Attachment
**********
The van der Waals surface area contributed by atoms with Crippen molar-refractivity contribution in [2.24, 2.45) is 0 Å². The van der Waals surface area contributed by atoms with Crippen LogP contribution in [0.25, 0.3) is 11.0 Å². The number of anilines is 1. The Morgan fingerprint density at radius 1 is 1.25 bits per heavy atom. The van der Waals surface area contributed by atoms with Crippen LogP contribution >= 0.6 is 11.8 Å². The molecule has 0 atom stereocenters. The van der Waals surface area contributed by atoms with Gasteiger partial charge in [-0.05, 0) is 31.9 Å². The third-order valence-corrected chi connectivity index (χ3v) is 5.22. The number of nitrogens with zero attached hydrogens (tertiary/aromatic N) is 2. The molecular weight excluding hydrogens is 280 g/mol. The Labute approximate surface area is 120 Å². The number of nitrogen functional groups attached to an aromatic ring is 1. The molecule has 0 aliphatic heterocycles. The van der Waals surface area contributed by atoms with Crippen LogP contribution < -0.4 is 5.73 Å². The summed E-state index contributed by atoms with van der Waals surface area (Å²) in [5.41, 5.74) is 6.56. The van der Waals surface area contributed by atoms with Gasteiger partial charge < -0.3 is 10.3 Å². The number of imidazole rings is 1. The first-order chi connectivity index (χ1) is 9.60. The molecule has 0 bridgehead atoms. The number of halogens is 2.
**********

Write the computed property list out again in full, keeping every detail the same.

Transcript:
The van der Waals surface area contributed by atoms with Crippen molar-refractivity contribution in [2.24, 2.45) is 0 Å². The van der Waals surface area contributed by atoms with Crippen LogP contribution in [0.25, 0.3) is 11.0 Å². The number of anilines is 1. The Morgan fingerprint density at radius 1 is 1.25 bits per heavy atom. The van der Waals surface area contributed by atoms with Crippen LogP contribution >= 0.6 is 11.8 Å². The molecule has 0 atom stereocenters. The van der Waals surface area contributed by atoms with Gasteiger partial charge in [-0.05, 0) is 31.9 Å². The third-order valence-corrected chi connectivity index (χ3v) is 5.22. The number of nitrogens with zero attached hydrogens (tertiary/aromatic N) is 2. The molecular weight excluding hydrogens is 280 g/mol. The Labute approximate surface area is 120 Å². The number of nitrogen functional groups attached to an aromatic ring is 1. The molecule has 0 aliphatic heterocycles. The van der Waals surface area contributed by atoms with Crippen LogP contribution < -0.4 is 5.73 Å². The summed E-state index contributed by atoms with van der Waals surface area (Å²) in [5.41, 5.74) is 6.56. The van der Waals surface area contributed by atoms with Gasteiger partial charge < -0.3 is 10.3 Å². The number of imidazole rings is 1. The first-order chi connectivity index (χ1) is 9.60. The molecule has 0 bridgehead atoms. The number of halogens is 2.